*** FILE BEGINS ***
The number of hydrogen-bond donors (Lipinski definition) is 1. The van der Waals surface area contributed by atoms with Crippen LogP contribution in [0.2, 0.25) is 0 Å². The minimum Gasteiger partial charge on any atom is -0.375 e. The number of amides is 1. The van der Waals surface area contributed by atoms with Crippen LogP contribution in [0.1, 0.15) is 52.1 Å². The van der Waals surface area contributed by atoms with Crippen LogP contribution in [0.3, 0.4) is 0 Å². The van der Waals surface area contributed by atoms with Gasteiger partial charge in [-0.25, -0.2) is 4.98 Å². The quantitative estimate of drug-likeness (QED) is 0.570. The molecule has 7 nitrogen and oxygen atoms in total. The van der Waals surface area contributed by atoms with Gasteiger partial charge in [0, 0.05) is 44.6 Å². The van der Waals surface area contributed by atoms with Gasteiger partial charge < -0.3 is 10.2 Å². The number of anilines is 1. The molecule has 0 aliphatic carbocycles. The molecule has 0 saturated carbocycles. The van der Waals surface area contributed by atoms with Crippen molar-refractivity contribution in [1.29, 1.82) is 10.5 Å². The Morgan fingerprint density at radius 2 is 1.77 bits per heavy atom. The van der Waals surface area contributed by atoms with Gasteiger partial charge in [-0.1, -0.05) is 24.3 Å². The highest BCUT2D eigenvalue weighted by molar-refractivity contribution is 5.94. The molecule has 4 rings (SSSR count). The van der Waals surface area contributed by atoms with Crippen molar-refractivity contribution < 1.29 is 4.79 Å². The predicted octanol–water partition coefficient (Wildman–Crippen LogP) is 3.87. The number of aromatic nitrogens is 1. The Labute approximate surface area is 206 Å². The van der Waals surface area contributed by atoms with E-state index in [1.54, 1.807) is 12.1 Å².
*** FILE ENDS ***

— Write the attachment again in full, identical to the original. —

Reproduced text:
The number of hydrogen-bond donors (Lipinski definition) is 1. The van der Waals surface area contributed by atoms with Crippen LogP contribution in [0.2, 0.25) is 0 Å². The minimum Gasteiger partial charge on any atom is -0.375 e. The number of amides is 1. The van der Waals surface area contributed by atoms with Crippen LogP contribution in [0.1, 0.15) is 52.1 Å². The van der Waals surface area contributed by atoms with Crippen LogP contribution in [0.3, 0.4) is 0 Å². The van der Waals surface area contributed by atoms with Gasteiger partial charge in [-0.25, -0.2) is 4.98 Å². The quantitative estimate of drug-likeness (QED) is 0.570. The molecule has 7 nitrogen and oxygen atoms in total. The van der Waals surface area contributed by atoms with Gasteiger partial charge in [0, 0.05) is 44.6 Å². The van der Waals surface area contributed by atoms with Gasteiger partial charge < -0.3 is 10.2 Å². The number of anilines is 1. The molecule has 0 aliphatic carbocycles. The molecule has 0 saturated carbocycles. The van der Waals surface area contributed by atoms with Crippen molar-refractivity contribution in [1.29, 1.82) is 10.5 Å². The Morgan fingerprint density at radius 2 is 1.77 bits per heavy atom. The van der Waals surface area contributed by atoms with Gasteiger partial charge in [-0.1, -0.05) is 24.3 Å². The highest BCUT2D eigenvalue weighted by molar-refractivity contribution is 5.94. The molecule has 4 rings (SSSR count). The van der Waals surface area contributed by atoms with Crippen molar-refractivity contribution < 1.29 is 4.79 Å². The predicted octanol–water partition coefficient (Wildman–Crippen LogP) is 3.87. The number of aromatic nitrogens is 1. The Labute approximate surface area is 206 Å². The van der Waals surface area contributed by atoms with E-state index in [1.54, 1.807) is 12.1 Å².